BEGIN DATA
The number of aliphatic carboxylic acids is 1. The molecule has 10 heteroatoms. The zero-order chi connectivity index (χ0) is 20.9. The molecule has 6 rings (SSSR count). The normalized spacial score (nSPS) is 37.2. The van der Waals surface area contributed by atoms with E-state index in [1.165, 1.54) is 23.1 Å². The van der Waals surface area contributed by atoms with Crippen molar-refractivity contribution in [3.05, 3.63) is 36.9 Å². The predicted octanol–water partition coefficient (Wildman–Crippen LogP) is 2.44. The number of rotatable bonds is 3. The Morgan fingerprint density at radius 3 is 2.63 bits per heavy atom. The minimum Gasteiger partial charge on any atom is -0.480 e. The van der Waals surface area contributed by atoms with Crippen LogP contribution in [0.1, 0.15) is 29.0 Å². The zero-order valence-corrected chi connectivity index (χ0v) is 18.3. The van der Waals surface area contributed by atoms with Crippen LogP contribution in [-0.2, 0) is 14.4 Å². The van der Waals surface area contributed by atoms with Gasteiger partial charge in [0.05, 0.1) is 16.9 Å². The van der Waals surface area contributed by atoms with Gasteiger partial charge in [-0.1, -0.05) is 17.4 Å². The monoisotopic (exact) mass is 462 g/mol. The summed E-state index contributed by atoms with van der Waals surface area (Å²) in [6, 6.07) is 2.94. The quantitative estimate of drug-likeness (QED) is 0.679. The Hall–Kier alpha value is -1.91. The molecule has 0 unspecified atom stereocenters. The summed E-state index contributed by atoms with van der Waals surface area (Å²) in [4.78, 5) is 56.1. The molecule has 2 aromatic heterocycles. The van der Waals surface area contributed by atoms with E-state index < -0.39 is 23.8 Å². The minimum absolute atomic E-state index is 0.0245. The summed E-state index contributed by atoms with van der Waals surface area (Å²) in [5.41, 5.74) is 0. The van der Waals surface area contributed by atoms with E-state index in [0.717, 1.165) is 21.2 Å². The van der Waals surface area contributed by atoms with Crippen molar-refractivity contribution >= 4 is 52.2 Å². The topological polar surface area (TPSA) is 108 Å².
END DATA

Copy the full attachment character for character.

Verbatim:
The number of aliphatic carboxylic acids is 1. The molecule has 10 heteroatoms. The zero-order chi connectivity index (χ0) is 20.9. The molecule has 6 rings (SSSR count). The normalized spacial score (nSPS) is 37.2. The van der Waals surface area contributed by atoms with E-state index in [1.165, 1.54) is 23.1 Å². The van der Waals surface area contributed by atoms with Crippen molar-refractivity contribution in [3.05, 3.63) is 36.9 Å². The predicted octanol–water partition coefficient (Wildman–Crippen LogP) is 2.44. The number of rotatable bonds is 3. The Morgan fingerprint density at radius 3 is 2.63 bits per heavy atom. The minimum Gasteiger partial charge on any atom is -0.480 e. The van der Waals surface area contributed by atoms with Crippen LogP contribution in [0.1, 0.15) is 29.0 Å². The zero-order valence-corrected chi connectivity index (χ0v) is 18.3. The van der Waals surface area contributed by atoms with Crippen LogP contribution in [-0.2, 0) is 14.4 Å². The van der Waals surface area contributed by atoms with Gasteiger partial charge in [0.05, 0.1) is 16.9 Å². The van der Waals surface area contributed by atoms with Gasteiger partial charge in [-0.1, -0.05) is 17.4 Å². The monoisotopic (exact) mass is 462 g/mol. The summed E-state index contributed by atoms with van der Waals surface area (Å²) in [6, 6.07) is 2.94. The quantitative estimate of drug-likeness (QED) is 0.679. The Hall–Kier alpha value is -1.91. The molecule has 0 unspecified atom stereocenters. The summed E-state index contributed by atoms with van der Waals surface area (Å²) in [4.78, 5) is 56.1. The molecule has 2 aromatic heterocycles. The van der Waals surface area contributed by atoms with E-state index < -0.39 is 23.8 Å². The minimum absolute atomic E-state index is 0.0245. The summed E-state index contributed by atoms with van der Waals surface area (Å²) in [5.41, 5.74) is 0. The van der Waals surface area contributed by atoms with E-state index in [0.717, 1.165) is 21.2 Å². The van der Waals surface area contributed by atoms with Crippen molar-refractivity contribution >= 4 is 52.2 Å². The topological polar surface area (TPSA) is 108 Å².